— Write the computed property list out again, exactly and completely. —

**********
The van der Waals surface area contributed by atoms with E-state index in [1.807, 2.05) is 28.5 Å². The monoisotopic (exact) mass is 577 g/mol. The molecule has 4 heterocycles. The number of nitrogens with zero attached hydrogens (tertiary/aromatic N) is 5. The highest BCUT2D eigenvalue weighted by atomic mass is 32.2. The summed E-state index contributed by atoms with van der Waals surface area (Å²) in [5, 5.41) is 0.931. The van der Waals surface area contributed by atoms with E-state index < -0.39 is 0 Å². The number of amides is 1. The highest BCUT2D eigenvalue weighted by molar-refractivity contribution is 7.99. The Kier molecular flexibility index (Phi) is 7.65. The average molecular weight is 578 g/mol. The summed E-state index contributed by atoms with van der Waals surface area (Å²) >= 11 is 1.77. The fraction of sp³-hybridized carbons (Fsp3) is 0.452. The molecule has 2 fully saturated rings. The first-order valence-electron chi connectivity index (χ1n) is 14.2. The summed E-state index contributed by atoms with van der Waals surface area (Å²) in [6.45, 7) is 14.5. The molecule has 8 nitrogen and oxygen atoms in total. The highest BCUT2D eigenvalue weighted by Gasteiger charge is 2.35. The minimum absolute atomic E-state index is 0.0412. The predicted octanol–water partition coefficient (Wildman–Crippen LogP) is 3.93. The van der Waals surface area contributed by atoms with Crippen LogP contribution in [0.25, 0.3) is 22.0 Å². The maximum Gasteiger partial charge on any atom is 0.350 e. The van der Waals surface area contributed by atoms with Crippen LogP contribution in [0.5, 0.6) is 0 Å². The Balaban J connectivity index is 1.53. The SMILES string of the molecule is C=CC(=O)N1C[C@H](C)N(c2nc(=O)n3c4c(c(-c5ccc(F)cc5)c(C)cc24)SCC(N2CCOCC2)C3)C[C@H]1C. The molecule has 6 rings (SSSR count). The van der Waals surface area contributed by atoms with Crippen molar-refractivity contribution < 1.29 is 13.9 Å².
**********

The van der Waals surface area contributed by atoms with E-state index in [1.807, 2.05) is 28.5 Å². The monoisotopic (exact) mass is 577 g/mol. The molecule has 4 heterocycles. The number of nitrogens with zero attached hydrogens (tertiary/aromatic N) is 5. The highest BCUT2D eigenvalue weighted by atomic mass is 32.2. The summed E-state index contributed by atoms with van der Waals surface area (Å²) in [5, 5.41) is 0.931. The van der Waals surface area contributed by atoms with E-state index < -0.39 is 0 Å². The number of amides is 1. The highest BCUT2D eigenvalue weighted by molar-refractivity contribution is 7.99. The Kier molecular flexibility index (Phi) is 7.65. The average molecular weight is 578 g/mol. The summed E-state index contributed by atoms with van der Waals surface area (Å²) >= 11 is 1.77. The fraction of sp³-hybridized carbons (Fsp3) is 0.452. The molecule has 2 fully saturated rings. The first-order valence-electron chi connectivity index (χ1n) is 14.2. The summed E-state index contributed by atoms with van der Waals surface area (Å²) in [6.45, 7) is 14.5. The molecule has 8 nitrogen and oxygen atoms in total. The highest BCUT2D eigenvalue weighted by Gasteiger charge is 2.35. The minimum absolute atomic E-state index is 0.0412. The predicted octanol–water partition coefficient (Wildman–Crippen LogP) is 3.93. The van der Waals surface area contributed by atoms with Crippen LogP contribution in [0.25, 0.3) is 22.0 Å². The maximum Gasteiger partial charge on any atom is 0.350 e. The van der Waals surface area contributed by atoms with Crippen LogP contribution in [0.5, 0.6) is 0 Å². The Balaban J connectivity index is 1.53. The SMILES string of the molecule is C=CC(=O)N1C[C@H](C)N(c2nc(=O)n3c4c(c(-c5ccc(F)cc5)c(C)cc24)SCC(N2CCOCC2)C3)C[C@H]1C. The molecule has 6 rings (SSSR count). The van der Waals surface area contributed by atoms with Crippen molar-refractivity contribution < 1.29 is 13.9 Å².